I want to make one thing clear from the start: This is my hitlist. John, Josh, and Pierre had nothing to do with it, and I don’t want to sully their reputations or that of the blog as a whole in presenting it. You know what I think about music.
But the following is a list of eight music videos from the Aughts, loosely defined as “my favorites.” I was late to the music video party, not getting MTV until it stopped playing music videos.*
*I mean “getting” there in the sense that I did not have it as a channel on my television. I did understand what MTV was.
If you want to make the case that I don’t “get” music videos, go ahead.
So you thought we were done discussing the music of the decade? Well, think again. We didn’t get to what is arguably the most important list of all: The Best Songs of the Decade. When Tim introduced Aught Lang Syne last week, he discussed how certain cultural events will always be linked to events in our lives. Songs may be the best example of this phenomenon. Unlike albums or even music videos, which are generally experienced individually, we tend to listen to songs in groups: They’re on the playlists at the parties we go to; they’re in the background of the bars we drink in and the restaurants we eat at; they’re the songs we dance to when we go to clubs; they’re on the radio when we take road trips. In short, they are the soundtrack of our memory. These are the songs that we will inevitably remember when we think of the Aughts.
Of course, out cultural memory does not always have the best taste: It will probably be impossible to remember the Aughts and not think of the Black Eyed Peas, but God knows I’ll try. What follows, then, is not an attempt to capture the most popular, memorable, or iconic songs of the decade; it is merely a list of the 25 Best Songs. Nevertheless, it is often difficult–and generally undesirable–to dissociate a song from the positive memories of the context in which you heard it. So even without actively trying to incorporate these qualities, the Best Songs of the Decade will inevitably include some of the Most Popular, Most Memorable and Most Iconic.
Anyway, on with the list: Continue reading
Pitchfork recently released its list of the 500 best songs of the decade to predictable controversy. The truth is, I’ve long since passed the point at which Pitchfork’s opinion still bothers me. Pitchfork has a built-in audience that it constantly has to stay one step ahead of, so the lists and reviews it churns out are alternately predictable and erratic. It may seem capricious and arbitrary as to whom it deigns to support with itsgod-like power over hipsters, but there is a method to its madness.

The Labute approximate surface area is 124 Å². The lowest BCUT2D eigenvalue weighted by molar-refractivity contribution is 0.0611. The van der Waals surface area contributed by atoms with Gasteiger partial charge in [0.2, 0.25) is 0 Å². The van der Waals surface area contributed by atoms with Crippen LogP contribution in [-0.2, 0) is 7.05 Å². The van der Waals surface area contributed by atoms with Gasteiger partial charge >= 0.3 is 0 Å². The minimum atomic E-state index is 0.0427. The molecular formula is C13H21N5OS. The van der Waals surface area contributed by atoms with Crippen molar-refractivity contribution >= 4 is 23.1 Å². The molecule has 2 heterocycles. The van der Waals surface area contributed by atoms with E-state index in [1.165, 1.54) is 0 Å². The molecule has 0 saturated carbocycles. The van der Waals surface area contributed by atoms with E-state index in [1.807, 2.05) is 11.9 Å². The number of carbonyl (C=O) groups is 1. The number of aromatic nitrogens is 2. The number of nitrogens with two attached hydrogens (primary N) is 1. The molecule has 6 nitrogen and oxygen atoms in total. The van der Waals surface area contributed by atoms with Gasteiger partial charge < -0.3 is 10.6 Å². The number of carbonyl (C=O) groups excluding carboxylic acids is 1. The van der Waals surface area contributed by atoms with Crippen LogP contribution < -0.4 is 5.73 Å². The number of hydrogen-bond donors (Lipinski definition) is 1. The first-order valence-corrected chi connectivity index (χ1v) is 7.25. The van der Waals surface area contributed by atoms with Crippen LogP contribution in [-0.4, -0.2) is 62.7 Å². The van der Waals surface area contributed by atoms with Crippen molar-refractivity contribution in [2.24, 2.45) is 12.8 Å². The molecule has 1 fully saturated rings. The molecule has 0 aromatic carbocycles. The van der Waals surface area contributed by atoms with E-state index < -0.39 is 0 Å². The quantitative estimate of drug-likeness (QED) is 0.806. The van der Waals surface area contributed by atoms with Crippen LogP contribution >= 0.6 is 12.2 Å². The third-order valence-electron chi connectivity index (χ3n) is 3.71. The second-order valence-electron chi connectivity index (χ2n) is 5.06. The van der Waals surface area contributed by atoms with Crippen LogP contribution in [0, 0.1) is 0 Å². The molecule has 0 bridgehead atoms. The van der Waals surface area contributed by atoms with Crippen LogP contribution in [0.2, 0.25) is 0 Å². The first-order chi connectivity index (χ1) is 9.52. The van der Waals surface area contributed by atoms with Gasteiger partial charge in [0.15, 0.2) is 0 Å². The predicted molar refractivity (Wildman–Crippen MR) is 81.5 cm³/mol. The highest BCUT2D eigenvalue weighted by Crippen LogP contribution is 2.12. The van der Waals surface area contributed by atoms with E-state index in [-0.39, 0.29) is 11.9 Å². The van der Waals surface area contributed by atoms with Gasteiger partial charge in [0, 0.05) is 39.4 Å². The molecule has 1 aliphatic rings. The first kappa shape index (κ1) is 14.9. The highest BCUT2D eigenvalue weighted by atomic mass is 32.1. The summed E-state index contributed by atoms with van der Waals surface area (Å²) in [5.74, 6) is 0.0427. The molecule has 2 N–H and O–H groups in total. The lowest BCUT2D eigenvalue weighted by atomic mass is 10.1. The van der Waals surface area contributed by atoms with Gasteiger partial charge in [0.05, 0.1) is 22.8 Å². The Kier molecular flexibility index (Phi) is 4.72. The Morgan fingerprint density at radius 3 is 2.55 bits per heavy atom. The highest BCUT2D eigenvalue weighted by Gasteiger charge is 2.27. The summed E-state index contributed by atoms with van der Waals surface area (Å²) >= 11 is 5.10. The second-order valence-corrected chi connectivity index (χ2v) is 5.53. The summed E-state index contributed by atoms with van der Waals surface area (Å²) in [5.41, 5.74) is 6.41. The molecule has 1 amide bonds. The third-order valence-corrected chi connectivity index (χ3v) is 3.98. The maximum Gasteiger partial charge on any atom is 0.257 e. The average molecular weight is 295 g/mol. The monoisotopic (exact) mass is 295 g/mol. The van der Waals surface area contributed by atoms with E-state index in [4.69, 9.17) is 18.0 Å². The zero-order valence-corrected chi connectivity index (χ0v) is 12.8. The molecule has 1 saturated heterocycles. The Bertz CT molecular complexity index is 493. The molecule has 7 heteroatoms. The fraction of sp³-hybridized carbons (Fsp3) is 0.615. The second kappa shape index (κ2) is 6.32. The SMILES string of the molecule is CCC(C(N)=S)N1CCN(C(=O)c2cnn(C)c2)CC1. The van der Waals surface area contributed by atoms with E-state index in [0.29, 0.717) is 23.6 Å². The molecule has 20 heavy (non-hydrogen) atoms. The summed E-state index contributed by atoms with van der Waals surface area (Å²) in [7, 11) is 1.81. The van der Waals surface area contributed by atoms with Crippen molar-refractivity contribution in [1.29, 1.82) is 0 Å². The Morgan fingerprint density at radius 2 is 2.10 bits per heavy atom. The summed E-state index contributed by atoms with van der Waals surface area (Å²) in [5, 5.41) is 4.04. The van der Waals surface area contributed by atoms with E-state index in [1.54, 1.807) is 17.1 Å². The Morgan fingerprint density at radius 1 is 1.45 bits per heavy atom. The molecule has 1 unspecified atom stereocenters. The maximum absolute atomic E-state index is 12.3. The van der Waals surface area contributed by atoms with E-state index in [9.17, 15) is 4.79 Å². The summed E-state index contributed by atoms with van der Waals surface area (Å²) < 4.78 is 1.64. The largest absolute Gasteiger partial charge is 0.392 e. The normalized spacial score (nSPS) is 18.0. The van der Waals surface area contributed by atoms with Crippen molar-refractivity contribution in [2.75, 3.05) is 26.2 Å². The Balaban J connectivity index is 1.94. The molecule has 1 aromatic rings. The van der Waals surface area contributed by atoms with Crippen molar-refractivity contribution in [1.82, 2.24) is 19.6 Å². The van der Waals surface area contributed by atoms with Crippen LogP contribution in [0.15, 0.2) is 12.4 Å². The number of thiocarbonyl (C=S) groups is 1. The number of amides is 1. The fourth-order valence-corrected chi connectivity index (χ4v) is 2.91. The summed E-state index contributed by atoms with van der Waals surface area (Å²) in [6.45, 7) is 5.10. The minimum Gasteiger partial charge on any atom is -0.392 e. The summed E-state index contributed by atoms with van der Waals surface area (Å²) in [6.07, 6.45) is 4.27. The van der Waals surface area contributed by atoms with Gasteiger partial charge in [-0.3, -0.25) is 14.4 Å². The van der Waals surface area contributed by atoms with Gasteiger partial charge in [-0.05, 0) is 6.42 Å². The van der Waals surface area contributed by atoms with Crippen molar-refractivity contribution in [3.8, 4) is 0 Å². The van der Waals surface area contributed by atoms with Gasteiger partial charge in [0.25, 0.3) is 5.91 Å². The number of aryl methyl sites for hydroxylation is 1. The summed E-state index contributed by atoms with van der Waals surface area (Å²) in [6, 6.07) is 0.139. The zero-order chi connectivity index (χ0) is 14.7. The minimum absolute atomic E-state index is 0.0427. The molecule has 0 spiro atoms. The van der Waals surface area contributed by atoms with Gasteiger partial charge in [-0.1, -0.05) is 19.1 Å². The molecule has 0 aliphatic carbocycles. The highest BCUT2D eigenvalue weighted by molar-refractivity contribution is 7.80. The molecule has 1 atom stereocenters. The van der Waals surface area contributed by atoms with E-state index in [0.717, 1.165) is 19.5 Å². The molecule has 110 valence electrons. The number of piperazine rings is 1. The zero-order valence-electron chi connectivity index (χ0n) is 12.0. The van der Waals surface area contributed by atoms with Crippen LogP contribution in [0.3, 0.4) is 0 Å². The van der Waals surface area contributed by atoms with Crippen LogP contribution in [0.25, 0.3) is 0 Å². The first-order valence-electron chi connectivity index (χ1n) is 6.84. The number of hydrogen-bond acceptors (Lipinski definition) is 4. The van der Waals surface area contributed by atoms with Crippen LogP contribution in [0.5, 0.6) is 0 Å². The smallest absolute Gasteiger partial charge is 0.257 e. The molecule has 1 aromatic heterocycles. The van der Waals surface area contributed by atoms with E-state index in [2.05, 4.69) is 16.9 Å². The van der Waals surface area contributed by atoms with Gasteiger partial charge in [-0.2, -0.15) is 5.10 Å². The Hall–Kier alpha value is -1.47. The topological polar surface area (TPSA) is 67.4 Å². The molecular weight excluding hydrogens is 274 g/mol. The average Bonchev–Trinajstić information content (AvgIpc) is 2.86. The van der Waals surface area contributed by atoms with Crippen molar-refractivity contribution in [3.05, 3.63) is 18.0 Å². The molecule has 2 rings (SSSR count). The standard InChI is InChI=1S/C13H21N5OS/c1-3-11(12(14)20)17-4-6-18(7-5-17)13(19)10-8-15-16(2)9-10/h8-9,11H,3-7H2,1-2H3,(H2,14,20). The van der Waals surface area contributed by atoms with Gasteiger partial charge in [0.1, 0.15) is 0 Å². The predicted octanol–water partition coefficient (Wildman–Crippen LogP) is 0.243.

It comes as no surprise, then, that certain songs by trendy and atrocious acts like Antony and the Johnsons, Cat Power, and Sufjan Stevens make this list.
What really puzzles me, though, is when crappy, uncool songs make the list. It makes absolutely no sense to me that a list that has Spoon’s “The Underdog” at 130 would also have “Party Hard” at 129. Andrew W.K.? Really? I used to play Madden 2003 on mute to avoid hearing that song. And if you’re going to include two Coldplay songs, don’t you also have to include “Vertigo” by U2 or some crap like that? Continue reading
I’ve long thought that people who write letters to the editor aren’t held accountable for much of what they write. This is an attempt to change that.
Dear John James,
Your letter to Esquire, which received its own byline online, starts off so promisingly. You come off immediately as more than the standard reader, as one who thinks deeply about music, about art, about music as art. Your case for the cover song is a good one, and one I appreciate and endorse.
However, John James, like Brett Favre, you lose credibility the more you continue. First, you are unable to resist the human urge to write at length about your own experience. You can argue that I care about why you love cover songs: The whole “art as a crossroads of the predictable and unexpected” is a theory that transcends personal tastes. You cannot argue, though, that I care about how you came to love cover songs. The intimate details of your adolescence, your strong sense of personal nostalgia for a bygone era of music, and the editorialization that almost inherently accompanies them are of no interest to me.